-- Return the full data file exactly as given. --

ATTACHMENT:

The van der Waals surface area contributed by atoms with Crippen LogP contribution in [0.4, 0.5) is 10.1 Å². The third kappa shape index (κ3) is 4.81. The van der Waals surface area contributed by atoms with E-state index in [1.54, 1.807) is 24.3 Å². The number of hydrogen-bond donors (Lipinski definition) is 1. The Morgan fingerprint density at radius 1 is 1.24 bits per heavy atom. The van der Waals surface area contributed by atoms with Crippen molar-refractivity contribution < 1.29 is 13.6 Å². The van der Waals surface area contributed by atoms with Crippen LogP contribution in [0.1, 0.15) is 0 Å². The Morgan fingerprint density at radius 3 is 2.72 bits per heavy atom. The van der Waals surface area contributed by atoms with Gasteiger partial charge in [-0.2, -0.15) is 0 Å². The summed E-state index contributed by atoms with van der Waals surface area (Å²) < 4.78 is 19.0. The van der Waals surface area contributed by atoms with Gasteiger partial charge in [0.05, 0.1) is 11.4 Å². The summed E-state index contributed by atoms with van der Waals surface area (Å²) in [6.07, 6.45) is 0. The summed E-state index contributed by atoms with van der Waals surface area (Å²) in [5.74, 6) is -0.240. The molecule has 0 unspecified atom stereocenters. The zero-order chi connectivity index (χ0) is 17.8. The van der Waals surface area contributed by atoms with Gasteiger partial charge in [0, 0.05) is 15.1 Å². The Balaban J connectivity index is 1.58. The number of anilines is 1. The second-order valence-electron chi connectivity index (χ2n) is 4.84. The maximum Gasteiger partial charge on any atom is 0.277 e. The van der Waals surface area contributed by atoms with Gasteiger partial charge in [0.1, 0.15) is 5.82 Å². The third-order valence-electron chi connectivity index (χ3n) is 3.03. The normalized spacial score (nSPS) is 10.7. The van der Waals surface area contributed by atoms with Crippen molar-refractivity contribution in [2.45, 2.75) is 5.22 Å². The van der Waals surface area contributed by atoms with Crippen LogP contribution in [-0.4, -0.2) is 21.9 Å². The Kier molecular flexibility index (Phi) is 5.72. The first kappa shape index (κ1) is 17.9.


The van der Waals surface area contributed by atoms with Crippen LogP contribution in [0.4, 0.5) is 10.1 Å². The third kappa shape index (κ3) is 4.81. The van der Waals surface area contributed by atoms with E-state index in [1.54, 1.807) is 24.3 Å². The number of hydrogen-bond donors (Lipinski definition) is 1. The Morgan fingerprint density at radius 1 is 1.24 bits per heavy atom. The van der Waals surface area contributed by atoms with Crippen molar-refractivity contribution < 1.29 is 13.6 Å². The van der Waals surface area contributed by atoms with Crippen LogP contribution in [0.1, 0.15) is 0 Å². The Morgan fingerprint density at radius 3 is 2.72 bits per heavy atom. The van der Waals surface area contributed by atoms with Gasteiger partial charge in [-0.2, -0.15) is 0 Å². The summed E-state index contributed by atoms with van der Waals surface area (Å²) < 4.78 is 19.0. The van der Waals surface area contributed by atoms with Gasteiger partial charge in [0.05, 0.1) is 11.4 Å². The summed E-state index contributed by atoms with van der Waals surface area (Å²) in [6.07, 6.45) is 0. The summed E-state index contributed by atoms with van der Waals surface area (Å²) in [5.74, 6) is -0.240. The molecule has 0 unspecified atom stereocenters. The zero-order chi connectivity index (χ0) is 17.8. The van der Waals surface area contributed by atoms with Gasteiger partial charge in [0, 0.05) is 15.1 Å². The Balaban J connectivity index is 1.58. The number of anilines is 1. The second-order valence-electron chi connectivity index (χ2n) is 4.84. The maximum Gasteiger partial charge on any atom is 0.277 e. The van der Waals surface area contributed by atoms with Gasteiger partial charge in [0.1, 0.15) is 5.82 Å². The third-order valence-electron chi connectivity index (χ3n) is 3.03. The normalized spacial score (nSPS) is 10.7. The van der Waals surface area contributed by atoms with Crippen molar-refractivity contribution in [2.45, 2.75) is 5.22 Å². The van der Waals surface area contributed by atoms with Crippen LogP contribution in [-0.4, -0.2) is 21.9 Å². The Kier molecular flexibility index (Phi) is 5.72. The first kappa shape index (κ1) is 17.9.